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Jörg Widmann Discusses His Trauermarsch

Janos Gereben on June 23, 2016
Simon Rattle, Yefim Bronfman, and Jörg Widmann at the Berlin world premiere of Widmann’s work, which is coming to Davies Hall | Credit: Berlin Philharmonic

Jörg Widmann’s Trauermarsch (Funeral March) for piano and orchestra, on S.F. Symphony’s June 23–25 programs, is a unique work, an unusual cocommission, and U.S. premiere.

Rarely does SFS join the Berlin Philharmonic and the Toronto Symphony in commissioning music. In fact, it infrequently supports the writing of new music at all, but that’s the case with Trauermarsch. It’s performed by Yefim Bronfman, with Michael Tilson Thomas conducting. The program also includes C.P.E. Bach’s Symphony in D Major and Brahms’ Symphony No. 1.

Financial Times review described the Trauermarsch premiere by the Berlin Philharmonic, under Simon Rattle’s direction, with Bronfman as soloist:

Widmann’s task was to provide a contemporary context for a form that haunts Mahler, Wagner, and Brahms, “to transform the rhythm and make it my own,” as he said in a pre-concert discussion.

The approximately 25-minute work, unfolding in one continuous movement, freely integrates neo-Romantic material with modernist textures to create a dramatic standoff in which the piano, after manipulating the orchestra in all directions, metaphorically sinks into its grave.

Funeral music is one of the oldest genres in the classical repertory, but what prompted Widmann to merge it with a piano concerto? He told Classical Voice, with a chuckle:

I think somebody like Franz Liszt would have liked the idea of a piano concerto as a funeral march. If there is any other kind of music that would come to my mind and is close to the sound world of my piano concerto it would be two composers who did not write a piano concerto themselves: Gustav Mahler and Alban Berg — yet I hope it is utterly my very own sound world. It is the archaic funeral-march rhythm itself that fascinated me.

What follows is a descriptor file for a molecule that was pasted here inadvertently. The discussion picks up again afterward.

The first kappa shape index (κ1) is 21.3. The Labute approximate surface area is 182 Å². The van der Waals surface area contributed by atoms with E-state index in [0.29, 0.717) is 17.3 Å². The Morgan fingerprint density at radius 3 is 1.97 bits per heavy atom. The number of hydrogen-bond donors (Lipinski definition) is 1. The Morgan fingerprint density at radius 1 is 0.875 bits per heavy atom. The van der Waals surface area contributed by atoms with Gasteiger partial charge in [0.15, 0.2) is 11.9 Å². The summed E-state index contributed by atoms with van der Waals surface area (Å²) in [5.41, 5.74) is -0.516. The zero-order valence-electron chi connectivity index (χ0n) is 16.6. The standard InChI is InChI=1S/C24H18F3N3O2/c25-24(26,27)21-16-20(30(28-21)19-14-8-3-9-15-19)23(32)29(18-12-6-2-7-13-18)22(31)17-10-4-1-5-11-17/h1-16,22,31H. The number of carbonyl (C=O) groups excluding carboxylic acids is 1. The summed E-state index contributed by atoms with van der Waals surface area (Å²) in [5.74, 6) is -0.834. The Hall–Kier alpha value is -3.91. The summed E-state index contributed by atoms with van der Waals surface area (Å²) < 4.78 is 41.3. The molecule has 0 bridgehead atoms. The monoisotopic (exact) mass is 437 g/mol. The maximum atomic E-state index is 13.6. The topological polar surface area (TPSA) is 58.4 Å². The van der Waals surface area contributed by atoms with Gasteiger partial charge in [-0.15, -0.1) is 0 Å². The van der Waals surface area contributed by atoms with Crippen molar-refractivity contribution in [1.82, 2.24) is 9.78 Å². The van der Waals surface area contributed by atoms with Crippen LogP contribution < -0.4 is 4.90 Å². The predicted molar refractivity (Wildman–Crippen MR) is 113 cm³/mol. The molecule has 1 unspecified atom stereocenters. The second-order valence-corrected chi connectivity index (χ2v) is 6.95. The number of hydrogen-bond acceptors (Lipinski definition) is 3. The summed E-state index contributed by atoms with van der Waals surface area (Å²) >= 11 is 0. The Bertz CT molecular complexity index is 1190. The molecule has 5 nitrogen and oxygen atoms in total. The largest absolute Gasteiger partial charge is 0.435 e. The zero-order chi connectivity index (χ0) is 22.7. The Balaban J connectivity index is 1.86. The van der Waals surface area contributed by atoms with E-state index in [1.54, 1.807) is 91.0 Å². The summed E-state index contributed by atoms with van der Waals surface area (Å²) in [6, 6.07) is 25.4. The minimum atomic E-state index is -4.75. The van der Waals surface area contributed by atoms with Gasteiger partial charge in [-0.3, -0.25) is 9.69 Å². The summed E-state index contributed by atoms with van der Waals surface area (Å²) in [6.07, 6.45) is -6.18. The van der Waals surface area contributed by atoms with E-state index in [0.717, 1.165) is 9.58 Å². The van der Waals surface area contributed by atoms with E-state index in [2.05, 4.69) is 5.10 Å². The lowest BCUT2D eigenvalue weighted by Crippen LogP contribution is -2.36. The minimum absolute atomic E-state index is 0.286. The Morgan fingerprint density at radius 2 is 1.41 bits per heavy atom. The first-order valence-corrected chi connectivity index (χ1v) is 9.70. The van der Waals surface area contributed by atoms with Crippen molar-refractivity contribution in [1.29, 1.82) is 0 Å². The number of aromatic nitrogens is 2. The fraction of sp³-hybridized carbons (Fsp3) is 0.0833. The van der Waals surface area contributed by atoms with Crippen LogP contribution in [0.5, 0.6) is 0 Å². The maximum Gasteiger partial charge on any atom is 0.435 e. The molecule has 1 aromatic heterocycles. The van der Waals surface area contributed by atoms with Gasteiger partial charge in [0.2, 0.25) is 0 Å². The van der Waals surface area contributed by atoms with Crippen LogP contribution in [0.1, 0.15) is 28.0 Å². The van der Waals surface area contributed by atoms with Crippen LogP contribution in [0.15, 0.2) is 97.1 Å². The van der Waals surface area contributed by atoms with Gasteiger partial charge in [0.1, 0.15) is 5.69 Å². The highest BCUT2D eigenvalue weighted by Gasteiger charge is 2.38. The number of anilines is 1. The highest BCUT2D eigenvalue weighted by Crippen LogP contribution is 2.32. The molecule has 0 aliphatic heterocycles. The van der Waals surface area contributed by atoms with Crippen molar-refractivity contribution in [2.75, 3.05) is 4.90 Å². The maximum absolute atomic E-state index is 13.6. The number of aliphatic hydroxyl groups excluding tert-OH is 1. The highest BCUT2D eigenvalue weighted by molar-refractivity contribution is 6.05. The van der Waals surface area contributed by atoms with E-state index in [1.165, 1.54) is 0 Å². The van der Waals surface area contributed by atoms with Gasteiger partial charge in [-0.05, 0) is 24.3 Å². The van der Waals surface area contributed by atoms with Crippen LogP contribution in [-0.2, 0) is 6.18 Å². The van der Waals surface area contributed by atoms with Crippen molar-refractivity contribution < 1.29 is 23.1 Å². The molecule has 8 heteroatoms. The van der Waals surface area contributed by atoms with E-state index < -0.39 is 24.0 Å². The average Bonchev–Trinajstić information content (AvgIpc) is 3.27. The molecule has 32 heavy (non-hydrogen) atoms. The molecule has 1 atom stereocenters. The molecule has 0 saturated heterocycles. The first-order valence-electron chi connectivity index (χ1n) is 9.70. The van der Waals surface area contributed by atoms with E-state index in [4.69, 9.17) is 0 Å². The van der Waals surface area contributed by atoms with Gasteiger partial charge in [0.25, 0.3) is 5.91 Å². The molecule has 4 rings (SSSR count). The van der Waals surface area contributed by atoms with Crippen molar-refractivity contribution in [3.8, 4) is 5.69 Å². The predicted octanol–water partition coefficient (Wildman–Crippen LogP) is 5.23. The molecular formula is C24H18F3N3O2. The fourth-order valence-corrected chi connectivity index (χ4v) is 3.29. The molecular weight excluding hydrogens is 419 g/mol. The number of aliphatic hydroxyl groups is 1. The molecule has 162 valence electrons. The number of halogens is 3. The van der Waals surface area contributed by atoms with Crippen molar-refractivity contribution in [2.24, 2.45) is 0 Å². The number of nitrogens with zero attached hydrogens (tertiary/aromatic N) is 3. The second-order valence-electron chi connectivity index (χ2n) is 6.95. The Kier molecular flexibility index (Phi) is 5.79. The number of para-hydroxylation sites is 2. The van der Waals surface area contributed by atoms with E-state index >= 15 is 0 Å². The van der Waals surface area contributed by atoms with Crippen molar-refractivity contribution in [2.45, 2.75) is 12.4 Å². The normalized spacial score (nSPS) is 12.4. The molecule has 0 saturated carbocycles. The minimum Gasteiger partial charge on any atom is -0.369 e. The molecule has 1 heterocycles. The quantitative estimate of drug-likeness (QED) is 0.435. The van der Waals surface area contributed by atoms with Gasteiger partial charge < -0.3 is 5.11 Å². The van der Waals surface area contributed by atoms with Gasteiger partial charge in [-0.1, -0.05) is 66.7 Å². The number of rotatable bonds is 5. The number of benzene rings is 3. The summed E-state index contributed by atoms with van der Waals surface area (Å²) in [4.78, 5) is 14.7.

Widmann says his connection with Bronfman started at the Lucerne Festival when he was the festival’s composer in residence. “Bronfman also premiered one of my piano cycles — Elf Humoresken — at Carnegie Hall, and has performed the piece many times all over the world since. It was very special to write for his powerful and yet very subtle and at times fragile playing. You can feel that the piece is written for him from the opening bars.”

Clarinetist/composer Widmann, who turned 43 on June 19, is a versatile, busy artist. He was born in Munich, became a professor of clarinet at Freiburg in 2001, and added professor of composition to his resume in 2009.

His residencies include Deutsches Symphonie-Orchester Berlin, Cleveland Orchestra, Salzburg Festival, Lucerne Festival, Cologne Philharmonic Orchestra, Vienna Konzerthaus, and Bamberg Symphony.

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